A Change in Attitude

Hey guys! It’s currently 6:16pm on this Saturday evening as I begin this post.

Before I begin, I’d like to thank everyone for the outpouring of love and support I received after my previous post, Rock Bottom, Yet Again. As you may know, I’ve been having a very rough transition out of college. The post-grad depression hit me like a truck, seemingly out of nowhere. But really, is it all that surprising? I sped through college in three years, hustling non-stop the entire time. Once college ended, all that momentum came to a sudden halt and knocked the wind out of me. At first, I was excited to channel my energy into dancing, writing, and other creative projects– things I couldn’t do while at UCLA. My sky-high expectations of post-grad life were dampened by the bitter reality. Depression. Loneliness. Burn-out. Lack of structure and direction. Zero social stimulation. I know that all life transitions are difficult, but I didn’t expect my transition out of college to be one of the hardest things I’ve faced in my life… and I almost didn’t make it out alive. Almost.

These past couple days were very rough. I wish I could say the dark cloud of depression has lifted, but unfortunately, it has not. I spent most of my days at home, laying in bed, watching Netflix and scrolling through social media, living vicariously through my friends’ Instagram stories, wishing more than anything that I could be back in LA with them. Of course, I know that it is not healthy to live in the past, for my life now is here in the Bay, whether I like it or not. I asked myself… why has it been so damn difficult for me to get my sh** together and climb out of this depressive rut?

After much thinking, I’ve come to the following conclusion. Much of my depression has been dictated by my circumstances, but at the end of the day, it is an attitude problem that has perpetuated my depressive state.

My decision to move back to the Bay was in large part influenced by parental pressure. My parents heavily pushed for me to leave behind my friends, my jobs, my life of three years in LA, to return to the Bay Area. Of course, their reasons seemed logical at the time. Living in LA was financially difficult, and if I moved home, I wouldn’t have to pay for rent, Uber, or food. At home, I’d get better and easier access to mental health care, especially with free acupuncture treatment courtesy of a close family friend, who is an acupuncturist.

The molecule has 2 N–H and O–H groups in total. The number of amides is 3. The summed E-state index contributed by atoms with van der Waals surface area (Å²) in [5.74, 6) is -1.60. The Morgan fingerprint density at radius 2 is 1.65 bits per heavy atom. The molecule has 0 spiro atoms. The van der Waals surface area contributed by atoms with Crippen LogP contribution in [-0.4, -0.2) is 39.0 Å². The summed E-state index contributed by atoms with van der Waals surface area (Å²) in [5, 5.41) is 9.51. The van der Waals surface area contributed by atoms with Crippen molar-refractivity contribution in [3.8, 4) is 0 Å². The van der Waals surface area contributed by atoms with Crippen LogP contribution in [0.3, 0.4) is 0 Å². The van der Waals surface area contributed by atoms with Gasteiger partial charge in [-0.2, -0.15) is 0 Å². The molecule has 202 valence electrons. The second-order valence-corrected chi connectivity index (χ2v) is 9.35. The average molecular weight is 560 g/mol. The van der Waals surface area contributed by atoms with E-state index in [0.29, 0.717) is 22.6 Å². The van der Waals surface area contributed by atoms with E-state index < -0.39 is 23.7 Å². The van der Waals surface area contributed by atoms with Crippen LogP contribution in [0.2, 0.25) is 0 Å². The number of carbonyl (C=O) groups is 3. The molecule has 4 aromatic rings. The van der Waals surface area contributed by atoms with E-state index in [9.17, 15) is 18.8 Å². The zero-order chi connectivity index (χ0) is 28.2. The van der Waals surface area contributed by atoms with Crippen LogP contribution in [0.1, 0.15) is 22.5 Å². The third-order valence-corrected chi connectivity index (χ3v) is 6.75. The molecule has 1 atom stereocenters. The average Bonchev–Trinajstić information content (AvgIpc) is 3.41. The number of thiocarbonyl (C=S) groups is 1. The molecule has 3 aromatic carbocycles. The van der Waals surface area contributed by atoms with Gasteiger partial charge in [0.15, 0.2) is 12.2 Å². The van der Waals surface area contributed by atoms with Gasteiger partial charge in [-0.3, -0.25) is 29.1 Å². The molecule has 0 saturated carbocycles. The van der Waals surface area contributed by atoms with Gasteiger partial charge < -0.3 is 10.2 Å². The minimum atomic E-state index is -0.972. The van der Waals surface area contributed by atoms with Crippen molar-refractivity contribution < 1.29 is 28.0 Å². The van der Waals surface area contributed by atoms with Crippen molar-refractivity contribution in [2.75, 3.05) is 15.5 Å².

Though moving home seemed like the logical thing to do, my decision was incredibly difficult. Emotionally, my heart was tied to LA. My entire social network was based in Los Angeles. I had two jobs I LOVED– teaching dance fitness at the UCLA gym, and working at a figure skating rink as an off-ice instructor. I had only started those two jobs over the summer, but I was eager to continue those jobs and see how far I could go with them. For dance fitness, I anticipated getting many many more students during the school year, which was exciting. At the rink, I started a rhythmic gymnastics program that the figure skaters absolutely loved. I grew to love my young students and got along very well with the parents. I was giving private lessons in stretching and conditioning, outside of my regular group classes. If I had stayed longer at the rink, I could have gained more traction and momentum, gotten more students, and maybe even ventured on to teaching ballroom dance to the ice dancers, or perhaps choreographed some skating programs. There was one figure skating instructor who I had befriended, and she offered to give me free skating lessons in exchange for stretching lessons from me. So there was an opportunity to pursue my passion for figure skating at essentially NO COST. Well, none of those dreams came to fruition, and it doesn’t do me any good to dwell on what could have been, because at the end of the day, I chose to leave LA. I ended up handing over my skating rink job to a fellow rhythmic gymnast friend who also goes to UCLA. I am sure she is doing an amazing job with taking over my role. But even now, as I am writing this, my eyes are welling up in tears because I am reminded of how much I miss my students and the amount of fulfillment and purpose I felt while teaching at the rink.